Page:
By Rob Pegoraro
Friday, January 21, 2011; 9:19 AM
My first reaction to yesterday's news that Verizon is suing the Federal Communications Commission to overturn its pending, half-heared net-neutrality rules was one of a Verizon customer.
To wit: Okay, so you're going to spend some of my money to fight a minimal set of regulations written to stop you from tampering with my Internet access? How is that supposed to make me feel comfortable doing business with you?
(Note to Verizon: You are not only an enormous telecom conglomerate, you are The Phone Company. You don't get to say "trust me.")
Then I got more annoyed.
The regulations that Verizon regards as an affront to the Constitution match up closely with the proposal that Verizon published with Google in August--a suggested regulatory framework that many people, myself included, criticized for its minimal restrictions on wireless broadband services.
Take a look at Ars Technica's chart comparing the Verizon-Google proposal to the FCC's upcoming framework. The only notable daylight between the two comes in the category of wireless, where the FCC's rules would prohibit carriers from blocking access to legal Web sites or to voice and video applications that compete with their own services--things that Verizon doesn't do.
Not only is Verizon refusing to take "yes" for an answer, it's using a questionable legal theory to file suit in the same federal court that threw out earlier net-neutrality rules involving Comcast--and even wants to be heard by the same judges who rules in that earlier case.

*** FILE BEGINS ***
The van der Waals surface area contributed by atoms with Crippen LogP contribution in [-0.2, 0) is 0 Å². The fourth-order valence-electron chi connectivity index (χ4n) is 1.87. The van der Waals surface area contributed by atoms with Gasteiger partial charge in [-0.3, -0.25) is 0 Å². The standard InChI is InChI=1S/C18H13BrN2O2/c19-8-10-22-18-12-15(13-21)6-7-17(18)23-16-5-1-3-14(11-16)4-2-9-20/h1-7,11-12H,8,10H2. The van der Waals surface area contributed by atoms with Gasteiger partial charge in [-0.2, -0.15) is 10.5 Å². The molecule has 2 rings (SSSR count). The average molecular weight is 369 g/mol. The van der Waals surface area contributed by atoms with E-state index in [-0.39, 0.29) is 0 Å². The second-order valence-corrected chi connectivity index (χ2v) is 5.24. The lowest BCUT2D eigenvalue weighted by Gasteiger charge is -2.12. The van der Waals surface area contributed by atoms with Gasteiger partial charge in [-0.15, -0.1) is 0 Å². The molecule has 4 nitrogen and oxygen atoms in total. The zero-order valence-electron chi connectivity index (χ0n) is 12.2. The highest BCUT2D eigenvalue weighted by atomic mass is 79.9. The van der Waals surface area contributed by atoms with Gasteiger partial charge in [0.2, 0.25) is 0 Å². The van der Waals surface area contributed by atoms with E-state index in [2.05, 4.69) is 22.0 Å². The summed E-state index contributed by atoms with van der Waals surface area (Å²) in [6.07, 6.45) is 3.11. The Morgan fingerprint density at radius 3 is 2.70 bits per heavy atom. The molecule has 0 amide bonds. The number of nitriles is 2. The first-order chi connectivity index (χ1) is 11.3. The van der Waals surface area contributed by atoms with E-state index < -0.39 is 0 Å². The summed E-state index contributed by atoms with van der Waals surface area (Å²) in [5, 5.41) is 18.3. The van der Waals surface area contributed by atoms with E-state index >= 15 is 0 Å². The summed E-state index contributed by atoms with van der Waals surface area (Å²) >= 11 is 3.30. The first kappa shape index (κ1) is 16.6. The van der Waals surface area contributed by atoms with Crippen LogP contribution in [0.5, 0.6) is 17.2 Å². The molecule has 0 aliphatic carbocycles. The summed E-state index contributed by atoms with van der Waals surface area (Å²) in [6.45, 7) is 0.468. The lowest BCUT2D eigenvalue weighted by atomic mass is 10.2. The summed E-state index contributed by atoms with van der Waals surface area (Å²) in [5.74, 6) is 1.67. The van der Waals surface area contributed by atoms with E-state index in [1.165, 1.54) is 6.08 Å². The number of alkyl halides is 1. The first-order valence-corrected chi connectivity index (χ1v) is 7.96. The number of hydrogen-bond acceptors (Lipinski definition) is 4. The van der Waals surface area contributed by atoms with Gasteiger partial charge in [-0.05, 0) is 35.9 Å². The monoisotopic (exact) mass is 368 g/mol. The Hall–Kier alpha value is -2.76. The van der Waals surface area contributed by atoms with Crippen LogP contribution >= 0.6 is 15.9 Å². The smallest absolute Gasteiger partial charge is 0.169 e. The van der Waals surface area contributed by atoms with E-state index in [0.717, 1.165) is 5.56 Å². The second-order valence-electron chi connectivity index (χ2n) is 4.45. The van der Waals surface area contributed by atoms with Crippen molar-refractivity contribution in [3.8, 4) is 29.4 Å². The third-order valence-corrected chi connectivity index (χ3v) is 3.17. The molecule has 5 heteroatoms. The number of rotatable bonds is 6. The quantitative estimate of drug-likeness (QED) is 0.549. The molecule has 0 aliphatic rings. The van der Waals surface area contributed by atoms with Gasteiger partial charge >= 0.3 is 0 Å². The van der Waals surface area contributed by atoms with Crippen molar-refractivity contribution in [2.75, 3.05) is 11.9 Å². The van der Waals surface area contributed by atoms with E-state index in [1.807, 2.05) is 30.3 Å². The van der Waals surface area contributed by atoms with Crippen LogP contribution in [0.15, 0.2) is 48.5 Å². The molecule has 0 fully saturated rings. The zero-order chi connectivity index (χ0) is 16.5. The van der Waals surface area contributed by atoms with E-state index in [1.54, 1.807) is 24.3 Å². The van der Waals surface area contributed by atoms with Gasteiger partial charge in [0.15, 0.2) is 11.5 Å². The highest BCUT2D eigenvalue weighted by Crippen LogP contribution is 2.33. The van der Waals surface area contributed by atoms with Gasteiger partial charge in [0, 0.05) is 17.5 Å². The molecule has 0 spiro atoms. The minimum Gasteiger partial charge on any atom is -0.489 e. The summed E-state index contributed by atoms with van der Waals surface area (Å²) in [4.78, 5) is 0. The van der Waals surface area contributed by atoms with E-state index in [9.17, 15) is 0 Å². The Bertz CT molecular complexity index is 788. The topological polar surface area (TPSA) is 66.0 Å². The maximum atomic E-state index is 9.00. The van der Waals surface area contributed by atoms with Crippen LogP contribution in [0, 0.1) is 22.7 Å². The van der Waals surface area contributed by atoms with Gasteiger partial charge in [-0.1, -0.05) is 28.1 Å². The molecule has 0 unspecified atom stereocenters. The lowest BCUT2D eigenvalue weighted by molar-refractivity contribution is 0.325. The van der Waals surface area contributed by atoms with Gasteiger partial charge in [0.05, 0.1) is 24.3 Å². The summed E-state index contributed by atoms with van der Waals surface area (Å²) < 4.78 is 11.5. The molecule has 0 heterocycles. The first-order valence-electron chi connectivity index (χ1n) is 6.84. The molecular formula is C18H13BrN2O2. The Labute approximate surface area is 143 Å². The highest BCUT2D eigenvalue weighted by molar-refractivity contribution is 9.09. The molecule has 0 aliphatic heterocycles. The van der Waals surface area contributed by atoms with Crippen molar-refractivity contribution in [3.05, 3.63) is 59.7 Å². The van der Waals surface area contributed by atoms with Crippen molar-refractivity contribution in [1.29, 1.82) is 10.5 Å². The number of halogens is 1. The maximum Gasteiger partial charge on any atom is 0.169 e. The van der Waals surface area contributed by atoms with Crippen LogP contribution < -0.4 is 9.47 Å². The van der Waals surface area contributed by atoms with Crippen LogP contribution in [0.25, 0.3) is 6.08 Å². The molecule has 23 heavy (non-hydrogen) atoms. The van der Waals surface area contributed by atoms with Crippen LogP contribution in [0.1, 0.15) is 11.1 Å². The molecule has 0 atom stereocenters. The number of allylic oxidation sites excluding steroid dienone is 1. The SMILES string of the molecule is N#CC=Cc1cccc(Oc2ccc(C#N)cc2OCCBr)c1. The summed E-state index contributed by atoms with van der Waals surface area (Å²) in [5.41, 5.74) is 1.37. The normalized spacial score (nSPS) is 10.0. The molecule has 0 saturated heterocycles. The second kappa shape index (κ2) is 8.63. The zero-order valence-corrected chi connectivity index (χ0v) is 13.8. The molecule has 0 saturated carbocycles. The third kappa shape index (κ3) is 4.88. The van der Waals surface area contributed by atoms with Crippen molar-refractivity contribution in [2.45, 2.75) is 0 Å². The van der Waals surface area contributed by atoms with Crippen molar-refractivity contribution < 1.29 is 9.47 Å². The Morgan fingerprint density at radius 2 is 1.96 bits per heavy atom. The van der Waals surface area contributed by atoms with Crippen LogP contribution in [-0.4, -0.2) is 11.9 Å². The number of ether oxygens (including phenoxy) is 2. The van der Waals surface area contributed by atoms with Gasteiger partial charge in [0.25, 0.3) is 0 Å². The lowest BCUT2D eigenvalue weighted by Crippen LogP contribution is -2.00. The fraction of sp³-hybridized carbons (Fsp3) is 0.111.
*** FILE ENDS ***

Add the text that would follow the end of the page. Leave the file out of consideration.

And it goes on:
Bearing in mind that I am not a lawyer, I understand that there is a worthwhile argument to be had over the FCC's authority to write net-neutrality rules. In this case, the commission acted without a specific say-so from Congress--something requested in the Verizon-Google proposal, but which was also never going to happen even in the prior Congress. Instead, the FCC says it finds authority in existing provisions of telecom law, but its reasoning may not be far off from what got rejected in the Comcast case.
But Verizon is not a lawyer either. The legal footing of a particular set of regulations doesn't change their bottom-line effect on the company.
And not only did Verizon think that its proposed set of rules would be good for business last summer, it did so as recently as 2:25 p.m. Thursday, when a post on its public-policy blog favorably cited those suggestions.
You could say this company was for net neutrality before it was against it. But the prospect of the FCC's authority on this issue not being fenced in by a strict Congressional mandate seems to have made the entire enterprise unacceptable.
Meanwhile, I'd like to think that it would be fitting if the FCC responded by returning to the regulatory strategy it should have adopted in the first place: putting broadband Internet services back under a simplified form of the "Title II" common-carrier regulation that most operated under until 2005.
But if the FCC couldn't find the gumption to choose that more aggressive but more legally grounded option before, why would it now?